- The Conspicuous Harm Problem: When interventions are proposed, the immediate costs will be more apparent than the immediate benefits, causing support to dwindle.
- The End-state Problem: Intervention can be a long process that may require states to take on extended mandates long after a human atrocity has been averted.
- The Inconsistency Problem: The RtoP has been wholly inconsistent in its application, with many ongoing human atrocities receiving virtually no attention under the doctrine.
Refining the Responsibility to Protect
As the smoke cleared after the Frist Libyan Civil War, Brazil submitted its Responsibility while Protecting (RwP) note to the UN security council. While the RwP note was largely redundant for repeating a lot of the same points as the ICISS report, it did call for the strict chronological sequencing of RtoP’s three pillars and stressed a distinction between collective responsibility and collective security (Serbin & Pont, 2015, p. 175). The aim was to establish greater accountability under the RtoP by forcing the UN security council to conduct “comprehensive and judicious analysis of the possible consequences of military action on a case-by-case basis” and “to monitor and assess the manner in which resolutions are interpreted and implemented” (Viotti, 2011, p. 3). Doing so would have ensured that intervening states could no longer abuse the RtoP for their own self-interest as they did in Libya. On the other hand, such stringent regulation can take a lot of time to fulfil, something the victims of human atrocity do not have. As a result, detractors have accused RwP of paralysing the RtoP (Avezov, 2013).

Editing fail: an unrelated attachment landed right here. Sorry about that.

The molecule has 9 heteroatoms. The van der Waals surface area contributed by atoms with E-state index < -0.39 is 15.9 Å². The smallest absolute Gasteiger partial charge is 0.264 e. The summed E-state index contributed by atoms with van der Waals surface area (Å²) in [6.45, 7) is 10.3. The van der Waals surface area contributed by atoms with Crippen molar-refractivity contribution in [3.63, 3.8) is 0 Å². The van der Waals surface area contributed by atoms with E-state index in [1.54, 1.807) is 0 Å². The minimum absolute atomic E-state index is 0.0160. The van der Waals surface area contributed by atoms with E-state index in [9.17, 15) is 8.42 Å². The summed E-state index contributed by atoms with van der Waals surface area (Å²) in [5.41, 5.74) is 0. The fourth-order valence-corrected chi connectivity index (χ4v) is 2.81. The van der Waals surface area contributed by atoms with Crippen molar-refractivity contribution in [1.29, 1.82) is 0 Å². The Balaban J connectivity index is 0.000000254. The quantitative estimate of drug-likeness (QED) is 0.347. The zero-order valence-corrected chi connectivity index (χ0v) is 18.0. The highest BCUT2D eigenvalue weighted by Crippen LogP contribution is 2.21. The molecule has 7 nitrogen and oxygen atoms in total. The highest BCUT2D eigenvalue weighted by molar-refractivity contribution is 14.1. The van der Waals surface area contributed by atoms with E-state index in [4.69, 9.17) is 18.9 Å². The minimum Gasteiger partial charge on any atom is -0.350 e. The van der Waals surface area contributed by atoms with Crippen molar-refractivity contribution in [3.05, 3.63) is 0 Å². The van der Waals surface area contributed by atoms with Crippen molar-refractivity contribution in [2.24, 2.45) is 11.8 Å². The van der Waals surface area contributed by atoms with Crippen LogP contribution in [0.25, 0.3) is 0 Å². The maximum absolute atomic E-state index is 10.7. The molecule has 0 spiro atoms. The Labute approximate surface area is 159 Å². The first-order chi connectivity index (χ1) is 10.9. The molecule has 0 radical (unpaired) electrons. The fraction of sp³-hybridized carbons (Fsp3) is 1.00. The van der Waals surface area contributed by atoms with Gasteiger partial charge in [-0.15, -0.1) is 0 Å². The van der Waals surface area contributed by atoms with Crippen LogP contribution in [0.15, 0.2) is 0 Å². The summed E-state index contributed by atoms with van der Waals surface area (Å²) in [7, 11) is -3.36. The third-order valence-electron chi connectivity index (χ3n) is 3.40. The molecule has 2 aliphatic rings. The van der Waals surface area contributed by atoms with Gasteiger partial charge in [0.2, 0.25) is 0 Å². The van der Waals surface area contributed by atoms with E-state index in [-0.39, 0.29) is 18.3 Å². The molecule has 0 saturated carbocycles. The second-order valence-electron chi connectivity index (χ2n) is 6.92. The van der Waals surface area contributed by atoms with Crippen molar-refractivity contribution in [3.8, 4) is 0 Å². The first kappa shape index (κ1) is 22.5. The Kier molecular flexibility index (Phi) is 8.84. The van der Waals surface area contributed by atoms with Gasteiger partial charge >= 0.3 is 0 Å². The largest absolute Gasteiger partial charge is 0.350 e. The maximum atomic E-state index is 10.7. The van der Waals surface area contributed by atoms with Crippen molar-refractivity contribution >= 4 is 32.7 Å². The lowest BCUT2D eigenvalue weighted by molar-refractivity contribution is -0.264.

Ultimately, the RwP note misses the point. While greater oversight may make some headway in solving the mixed-motives problem, it does not tackle the heart of what is holding back the RtoP: the permanent members of the UN security council, namely their right to veto. This is especially damaging in cases where permanent members or their allies are found to be violating the RtoP. For instance, the US and Russia have historically vetoed resolutions on Israeli-occupied Palestinian territory and the Syrian Civil War. Similarly, China has blocked every attempt to get the Uyghur Genocide on the international agenda (Rizvi, 2020). With this in mind, any effort to reform the RtoP must require the reformation of the UN security council itself, which ties into the wider debate surrounding UN institutional reform.